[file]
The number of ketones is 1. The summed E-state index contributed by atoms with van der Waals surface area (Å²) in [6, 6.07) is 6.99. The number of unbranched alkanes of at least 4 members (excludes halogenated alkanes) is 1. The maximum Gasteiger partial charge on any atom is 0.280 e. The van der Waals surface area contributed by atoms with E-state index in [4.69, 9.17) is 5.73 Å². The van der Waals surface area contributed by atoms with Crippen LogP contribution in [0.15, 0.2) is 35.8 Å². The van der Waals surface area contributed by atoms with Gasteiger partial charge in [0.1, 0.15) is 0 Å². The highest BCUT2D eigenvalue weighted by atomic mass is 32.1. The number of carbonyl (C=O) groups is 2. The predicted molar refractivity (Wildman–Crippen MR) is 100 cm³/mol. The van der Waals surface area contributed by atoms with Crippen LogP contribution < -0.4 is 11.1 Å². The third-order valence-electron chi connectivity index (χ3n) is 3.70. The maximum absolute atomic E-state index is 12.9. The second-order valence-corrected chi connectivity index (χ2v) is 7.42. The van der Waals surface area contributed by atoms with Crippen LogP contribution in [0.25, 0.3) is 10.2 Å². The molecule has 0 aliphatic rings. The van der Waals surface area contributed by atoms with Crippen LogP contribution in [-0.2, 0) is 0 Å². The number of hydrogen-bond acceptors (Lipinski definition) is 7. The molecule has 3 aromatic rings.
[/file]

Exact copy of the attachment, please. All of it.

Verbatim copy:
The number of ketones is 1. The summed E-state index contributed by atoms with van der Waals surface area (Å²) in [6, 6.07) is 6.99. The number of unbranched alkanes of at least 4 members (excludes halogenated alkanes) is 1. The maximum Gasteiger partial charge on any atom is 0.280 e. The van der Waals surface area contributed by atoms with E-state index in [4.69, 9.17) is 5.73 Å². The van der Waals surface area contributed by atoms with Crippen LogP contribution in [0.15, 0.2) is 35.8 Å². The van der Waals surface area contributed by atoms with Gasteiger partial charge in [0.1, 0.15) is 0 Å². The highest BCUT2D eigenvalue weighted by atomic mass is 32.1. The number of carbonyl (C=O) groups is 2. The predicted molar refractivity (Wildman–Crippen MR) is 100 cm³/mol. The van der Waals surface area contributed by atoms with Crippen LogP contribution < -0.4 is 11.1 Å². The third-order valence-electron chi connectivity index (χ3n) is 3.70. The maximum absolute atomic E-state index is 12.9. The second-order valence-corrected chi connectivity index (χ2v) is 7.42. The van der Waals surface area contributed by atoms with Crippen LogP contribution in [0.25, 0.3) is 10.2 Å². The molecule has 0 aliphatic rings. The van der Waals surface area contributed by atoms with Crippen LogP contribution in [-0.2, 0) is 0 Å². The number of hydrogen-bond acceptors (Lipinski definition) is 7. The molecule has 3 aromatic rings.